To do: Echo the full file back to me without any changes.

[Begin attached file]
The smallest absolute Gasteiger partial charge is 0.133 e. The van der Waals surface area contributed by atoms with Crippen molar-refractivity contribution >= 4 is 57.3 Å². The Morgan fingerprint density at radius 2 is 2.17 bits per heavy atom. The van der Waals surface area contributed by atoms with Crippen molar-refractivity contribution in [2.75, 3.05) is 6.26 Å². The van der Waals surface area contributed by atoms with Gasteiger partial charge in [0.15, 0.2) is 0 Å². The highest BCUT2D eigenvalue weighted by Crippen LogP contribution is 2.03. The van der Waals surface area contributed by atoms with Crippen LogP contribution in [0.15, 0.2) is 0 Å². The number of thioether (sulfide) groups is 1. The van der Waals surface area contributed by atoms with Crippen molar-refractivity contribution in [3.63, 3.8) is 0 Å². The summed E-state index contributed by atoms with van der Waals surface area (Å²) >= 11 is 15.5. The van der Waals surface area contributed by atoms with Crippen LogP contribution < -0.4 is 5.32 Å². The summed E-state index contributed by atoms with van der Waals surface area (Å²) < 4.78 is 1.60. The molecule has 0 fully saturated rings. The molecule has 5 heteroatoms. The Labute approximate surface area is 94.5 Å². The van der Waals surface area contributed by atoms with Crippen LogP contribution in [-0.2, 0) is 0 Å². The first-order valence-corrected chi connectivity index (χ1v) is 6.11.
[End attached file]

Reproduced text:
The smallest absolute Gasteiger partial charge is 0.133 e. The van der Waals surface area contributed by atoms with Crippen molar-refractivity contribution >= 4 is 57.3 Å². The Morgan fingerprint density at radius 2 is 2.17 bits per heavy atom. The van der Waals surface area contributed by atoms with Crippen molar-refractivity contribution in [2.75, 3.05) is 6.26 Å². The van der Waals surface area contributed by atoms with Gasteiger partial charge in [0.15, 0.2) is 0 Å². The highest BCUT2D eigenvalue weighted by Crippen LogP contribution is 2.03. The van der Waals surface area contributed by atoms with Crippen LogP contribution in [0.15, 0.2) is 0 Å². The number of thioether (sulfide) groups is 1. The van der Waals surface area contributed by atoms with Crippen molar-refractivity contribution in [3.63, 3.8) is 0 Å². The summed E-state index contributed by atoms with van der Waals surface area (Å²) >= 11 is 15.5. The van der Waals surface area contributed by atoms with Crippen LogP contribution < -0.4 is 5.32 Å². The summed E-state index contributed by atoms with van der Waals surface area (Å²) < 4.78 is 1.60. The molecule has 0 fully saturated rings. The molecule has 5 heteroatoms. The Labute approximate surface area is 94.5 Å². The van der Waals surface area contributed by atoms with Crippen LogP contribution in [-0.2, 0) is 0 Å². The first-order valence-corrected chi connectivity index (χ1v) is 6.11.